We deem Jack Spring, Inc. v. Little to be distinguishable. In that case, it was held that the filing of an appeal bond could not be a prerequisite or condition precedent to the prosecution of an appeal. In the case at bar, appellant was not required to post an appeal bond, and she was given leave to proceed without the prepayment of filing fees. She was required by rule to either post a security for costs or demonstrate to the court’s satisfaction that she has meritorious grounds for appeal. Although there is a constitutional right to appeal from a decision of the circuit court, there is no constitutional right for an individual to prosecute an allegedly frivolous appeal without posting a security for costs where the appellees request such a security for their protection.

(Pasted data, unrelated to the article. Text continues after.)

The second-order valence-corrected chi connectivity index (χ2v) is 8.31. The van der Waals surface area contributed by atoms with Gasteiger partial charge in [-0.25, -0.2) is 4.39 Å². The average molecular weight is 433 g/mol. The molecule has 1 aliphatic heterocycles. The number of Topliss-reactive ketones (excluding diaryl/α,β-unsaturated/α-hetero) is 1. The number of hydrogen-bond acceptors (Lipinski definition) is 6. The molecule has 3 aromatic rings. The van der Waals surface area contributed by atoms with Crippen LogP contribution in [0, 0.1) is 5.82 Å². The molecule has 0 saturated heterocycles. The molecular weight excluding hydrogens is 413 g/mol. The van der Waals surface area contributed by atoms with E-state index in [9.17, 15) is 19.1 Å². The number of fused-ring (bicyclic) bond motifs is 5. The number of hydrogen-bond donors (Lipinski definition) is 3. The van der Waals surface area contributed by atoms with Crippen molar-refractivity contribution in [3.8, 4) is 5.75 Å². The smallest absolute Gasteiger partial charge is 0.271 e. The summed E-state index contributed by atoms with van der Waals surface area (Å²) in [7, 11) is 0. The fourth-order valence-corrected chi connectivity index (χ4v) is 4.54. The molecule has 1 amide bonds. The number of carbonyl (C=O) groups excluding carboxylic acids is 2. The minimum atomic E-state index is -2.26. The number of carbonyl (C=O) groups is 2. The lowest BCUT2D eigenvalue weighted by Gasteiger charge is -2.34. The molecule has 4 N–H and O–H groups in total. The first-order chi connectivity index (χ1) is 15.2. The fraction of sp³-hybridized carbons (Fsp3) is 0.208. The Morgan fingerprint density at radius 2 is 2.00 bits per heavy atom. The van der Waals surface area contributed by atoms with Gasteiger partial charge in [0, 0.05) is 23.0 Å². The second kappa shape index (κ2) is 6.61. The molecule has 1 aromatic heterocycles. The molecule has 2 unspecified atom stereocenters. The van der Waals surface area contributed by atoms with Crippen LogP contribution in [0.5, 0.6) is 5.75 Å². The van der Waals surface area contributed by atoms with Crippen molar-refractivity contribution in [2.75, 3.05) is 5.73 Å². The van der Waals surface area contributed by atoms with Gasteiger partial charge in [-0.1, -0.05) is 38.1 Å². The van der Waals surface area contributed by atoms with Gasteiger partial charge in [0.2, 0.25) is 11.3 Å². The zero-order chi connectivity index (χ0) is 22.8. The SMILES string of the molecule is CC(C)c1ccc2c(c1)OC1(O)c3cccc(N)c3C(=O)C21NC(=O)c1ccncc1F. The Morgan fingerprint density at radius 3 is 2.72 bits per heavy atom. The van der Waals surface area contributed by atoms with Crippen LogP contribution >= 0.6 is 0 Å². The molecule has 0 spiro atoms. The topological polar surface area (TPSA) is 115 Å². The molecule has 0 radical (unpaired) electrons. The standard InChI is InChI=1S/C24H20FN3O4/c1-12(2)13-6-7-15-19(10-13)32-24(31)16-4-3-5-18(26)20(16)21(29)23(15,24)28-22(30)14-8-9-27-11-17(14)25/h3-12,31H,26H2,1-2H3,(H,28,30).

In conclusion, we wish to point out that every consideration currently recognized under our laws was extended to appellant, Petronele Petrauskas. It is only at this time, after she has made consideration of the *735merits of her appeal unreasonable, that we enter the following orders: IT IS ORDERED that appellant’s motions for extensions of time to and including December 1,1976, for filing a report of proceedings are denied, and that this appeal is dismissed pursuant to Supreme Court Rule 364, good cause not having been shown within a reasonable time.